You can listen to this on YouTube.
One will openly admit that one much prefers to read literature that has stood the test of time over that which is, so to say, fly-by-night literature from origins suspect and with no listed publisher willing to put their name on the colophon. One speaks, of course, of that dubious fraternity the ‘indie authorhood’.
But, one hears a baffled disciple murmur in perplexed tones, did not you, dear mentor, belong to that brave band of scribes who carve their own initials in the hall of publishing fame?
Ah, yes, indeed that is so. But one needs to be clear about the difference between one’s own sterling achievements and those who simply upload whatever dross they may have vomited over their keyboards in grunge ridden attics, whilst no doubt intoxicated by substances which one would struggle to pronounce as chemical formulae. The average ‘indie author’, dear reader who writes, is not worth the time of day. It is only the elite, the creme-de-la-best, such as your beloved pedagogue oneself, who shine brightly out from the pallid throng and thus are worthy of consideration as serious producers of literature.
So you may imagine one’s consternation when Mumsie returned from a holiday in some distant corner of darkest America, clutching a tome she had signed by some random author having purchased it at a garage sale or some such from all one could fathom. She seemed keener to discuss the beer she had been offered (Widmer Brothers drop top amber ale) and which she vowed went well with the Pernod and advocaat she always carries in her hip flask, than the author who proffered both beer and book.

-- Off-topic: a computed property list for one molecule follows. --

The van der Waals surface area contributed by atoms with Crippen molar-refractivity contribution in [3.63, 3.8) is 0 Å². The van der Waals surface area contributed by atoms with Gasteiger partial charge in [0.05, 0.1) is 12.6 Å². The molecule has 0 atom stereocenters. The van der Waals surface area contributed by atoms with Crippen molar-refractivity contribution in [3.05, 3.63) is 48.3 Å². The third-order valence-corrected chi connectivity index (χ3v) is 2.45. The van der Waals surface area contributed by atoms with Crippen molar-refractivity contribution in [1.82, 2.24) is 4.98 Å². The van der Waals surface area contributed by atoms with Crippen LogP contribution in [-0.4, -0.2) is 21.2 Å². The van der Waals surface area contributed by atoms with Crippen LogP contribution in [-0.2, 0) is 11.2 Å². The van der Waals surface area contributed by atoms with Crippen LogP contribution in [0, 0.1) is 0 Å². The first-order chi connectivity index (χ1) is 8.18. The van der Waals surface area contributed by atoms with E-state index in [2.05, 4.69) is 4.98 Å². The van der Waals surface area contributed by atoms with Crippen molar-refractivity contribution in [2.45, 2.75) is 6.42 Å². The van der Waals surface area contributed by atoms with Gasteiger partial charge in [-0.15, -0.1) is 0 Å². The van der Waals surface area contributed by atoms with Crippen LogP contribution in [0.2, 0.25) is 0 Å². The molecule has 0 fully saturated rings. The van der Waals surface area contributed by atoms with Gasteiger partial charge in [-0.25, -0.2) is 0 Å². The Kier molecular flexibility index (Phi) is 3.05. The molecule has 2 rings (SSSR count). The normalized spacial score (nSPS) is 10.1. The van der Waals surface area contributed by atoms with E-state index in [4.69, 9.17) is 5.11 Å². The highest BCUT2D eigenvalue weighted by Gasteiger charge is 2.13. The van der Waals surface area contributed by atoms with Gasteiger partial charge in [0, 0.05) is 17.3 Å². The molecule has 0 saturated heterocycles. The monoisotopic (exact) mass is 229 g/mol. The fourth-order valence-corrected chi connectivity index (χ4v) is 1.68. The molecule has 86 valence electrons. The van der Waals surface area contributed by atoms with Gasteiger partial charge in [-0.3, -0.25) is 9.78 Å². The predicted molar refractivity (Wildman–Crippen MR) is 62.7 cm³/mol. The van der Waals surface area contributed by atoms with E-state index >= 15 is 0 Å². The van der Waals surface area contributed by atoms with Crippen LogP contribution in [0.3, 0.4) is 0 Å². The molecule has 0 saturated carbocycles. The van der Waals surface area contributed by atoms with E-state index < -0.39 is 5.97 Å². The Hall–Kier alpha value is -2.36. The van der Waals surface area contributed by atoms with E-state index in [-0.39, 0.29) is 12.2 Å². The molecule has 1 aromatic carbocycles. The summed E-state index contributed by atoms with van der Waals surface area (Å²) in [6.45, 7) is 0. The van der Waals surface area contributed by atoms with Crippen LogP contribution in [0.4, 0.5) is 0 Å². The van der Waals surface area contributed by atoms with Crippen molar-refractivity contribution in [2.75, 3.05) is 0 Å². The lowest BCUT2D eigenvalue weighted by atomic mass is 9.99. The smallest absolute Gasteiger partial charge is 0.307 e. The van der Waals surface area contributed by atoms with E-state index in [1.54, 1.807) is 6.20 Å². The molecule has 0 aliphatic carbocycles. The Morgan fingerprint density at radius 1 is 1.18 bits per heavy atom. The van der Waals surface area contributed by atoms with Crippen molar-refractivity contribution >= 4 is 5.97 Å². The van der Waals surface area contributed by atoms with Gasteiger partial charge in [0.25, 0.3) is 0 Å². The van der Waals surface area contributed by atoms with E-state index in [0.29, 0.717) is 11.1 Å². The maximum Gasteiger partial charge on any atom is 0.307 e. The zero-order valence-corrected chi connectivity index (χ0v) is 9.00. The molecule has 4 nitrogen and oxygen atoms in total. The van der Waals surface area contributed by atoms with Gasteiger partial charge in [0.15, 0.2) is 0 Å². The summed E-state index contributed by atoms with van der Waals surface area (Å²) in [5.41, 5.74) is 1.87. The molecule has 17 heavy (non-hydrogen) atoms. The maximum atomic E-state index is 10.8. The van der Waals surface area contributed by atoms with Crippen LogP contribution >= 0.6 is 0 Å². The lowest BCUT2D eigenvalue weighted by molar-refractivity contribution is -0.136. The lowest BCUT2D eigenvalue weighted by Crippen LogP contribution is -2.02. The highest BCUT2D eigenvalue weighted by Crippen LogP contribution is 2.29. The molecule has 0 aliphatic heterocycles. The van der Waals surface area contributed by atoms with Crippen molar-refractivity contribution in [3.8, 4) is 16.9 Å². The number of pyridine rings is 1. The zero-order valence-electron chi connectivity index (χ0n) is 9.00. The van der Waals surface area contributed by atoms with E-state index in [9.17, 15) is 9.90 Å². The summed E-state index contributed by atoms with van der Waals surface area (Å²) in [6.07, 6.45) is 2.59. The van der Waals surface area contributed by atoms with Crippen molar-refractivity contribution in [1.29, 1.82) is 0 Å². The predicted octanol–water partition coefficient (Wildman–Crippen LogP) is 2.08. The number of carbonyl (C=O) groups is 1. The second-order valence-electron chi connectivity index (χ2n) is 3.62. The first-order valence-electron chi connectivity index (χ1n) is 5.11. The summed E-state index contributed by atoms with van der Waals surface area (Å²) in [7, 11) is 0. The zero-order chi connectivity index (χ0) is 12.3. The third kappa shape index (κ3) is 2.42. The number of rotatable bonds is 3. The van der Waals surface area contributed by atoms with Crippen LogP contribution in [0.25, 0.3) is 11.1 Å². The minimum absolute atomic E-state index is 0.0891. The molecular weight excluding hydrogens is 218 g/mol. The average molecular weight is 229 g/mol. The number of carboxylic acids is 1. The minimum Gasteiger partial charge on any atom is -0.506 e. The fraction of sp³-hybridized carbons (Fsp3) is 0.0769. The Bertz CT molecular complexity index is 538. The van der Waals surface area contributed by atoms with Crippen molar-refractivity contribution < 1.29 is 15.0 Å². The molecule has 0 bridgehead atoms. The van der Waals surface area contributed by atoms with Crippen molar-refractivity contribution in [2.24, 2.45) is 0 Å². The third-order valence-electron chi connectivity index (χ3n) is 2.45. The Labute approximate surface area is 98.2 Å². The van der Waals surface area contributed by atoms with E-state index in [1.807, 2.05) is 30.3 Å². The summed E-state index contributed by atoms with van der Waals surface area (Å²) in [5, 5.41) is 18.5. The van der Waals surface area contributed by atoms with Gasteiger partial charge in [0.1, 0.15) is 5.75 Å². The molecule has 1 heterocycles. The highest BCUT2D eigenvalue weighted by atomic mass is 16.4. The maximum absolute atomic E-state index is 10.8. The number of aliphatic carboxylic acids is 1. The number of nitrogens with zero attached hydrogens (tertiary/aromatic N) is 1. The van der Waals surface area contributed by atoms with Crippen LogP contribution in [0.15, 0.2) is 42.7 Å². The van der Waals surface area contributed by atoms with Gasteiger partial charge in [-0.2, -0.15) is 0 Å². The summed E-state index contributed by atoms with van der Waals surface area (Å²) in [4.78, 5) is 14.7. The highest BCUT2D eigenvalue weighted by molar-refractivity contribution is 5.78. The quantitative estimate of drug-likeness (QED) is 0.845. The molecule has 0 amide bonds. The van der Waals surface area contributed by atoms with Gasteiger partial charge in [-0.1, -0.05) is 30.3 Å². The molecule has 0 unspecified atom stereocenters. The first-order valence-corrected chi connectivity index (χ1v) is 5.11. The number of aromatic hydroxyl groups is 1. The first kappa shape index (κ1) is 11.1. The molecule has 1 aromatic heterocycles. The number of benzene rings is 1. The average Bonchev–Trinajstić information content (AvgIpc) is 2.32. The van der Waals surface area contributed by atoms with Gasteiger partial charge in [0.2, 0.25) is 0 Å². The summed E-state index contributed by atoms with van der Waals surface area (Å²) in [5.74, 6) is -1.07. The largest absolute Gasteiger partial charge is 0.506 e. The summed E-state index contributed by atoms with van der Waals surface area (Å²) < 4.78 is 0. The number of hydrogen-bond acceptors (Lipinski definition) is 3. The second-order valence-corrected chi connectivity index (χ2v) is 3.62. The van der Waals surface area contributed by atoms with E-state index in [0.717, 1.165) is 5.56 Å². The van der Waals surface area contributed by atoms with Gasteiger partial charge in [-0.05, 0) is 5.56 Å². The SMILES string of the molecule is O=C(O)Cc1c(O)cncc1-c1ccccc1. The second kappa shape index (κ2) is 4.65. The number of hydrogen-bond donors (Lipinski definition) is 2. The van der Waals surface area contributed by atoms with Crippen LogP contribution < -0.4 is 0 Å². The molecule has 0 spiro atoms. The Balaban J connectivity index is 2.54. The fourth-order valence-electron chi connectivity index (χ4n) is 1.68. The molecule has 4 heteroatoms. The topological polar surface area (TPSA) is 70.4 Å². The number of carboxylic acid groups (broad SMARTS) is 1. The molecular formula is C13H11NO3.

“Read this,” she snapped and thrust the volume in ones face so one was confronted by a pair of glowing eyes. Not hers, these were on the cover of the book.”It puts the tosh you write in real perspective.”
Of course, one could not refuse such a challenge and so I did read.
My Review of Hunting Darkness by Ian Bristow
A police officer has a mental breakdown which explains why he sees things and believes the deluded young lady he encounters can work magic. A lot of people die and the policeman takes ever further leave of his senses. If one had been his superior one would have definitely fired him!
The best part is a brief glimpse inside the British Museum.
Three stars. One for the book and two for the cover with those dangerous-looking glowing eyes which was perfect for terrorising Mumsie, when lit from below and left on a table as she came in drunk. One can still hear the shriek in fond memory.
(Contrary to the opinion expressed by that moronic son of mine Moons here, Hunting Darkness is a tense, supernatural thriller by Ian Bristow and that beer was very good. Cheers, Ian! – Ed. Jacintha Farquhar)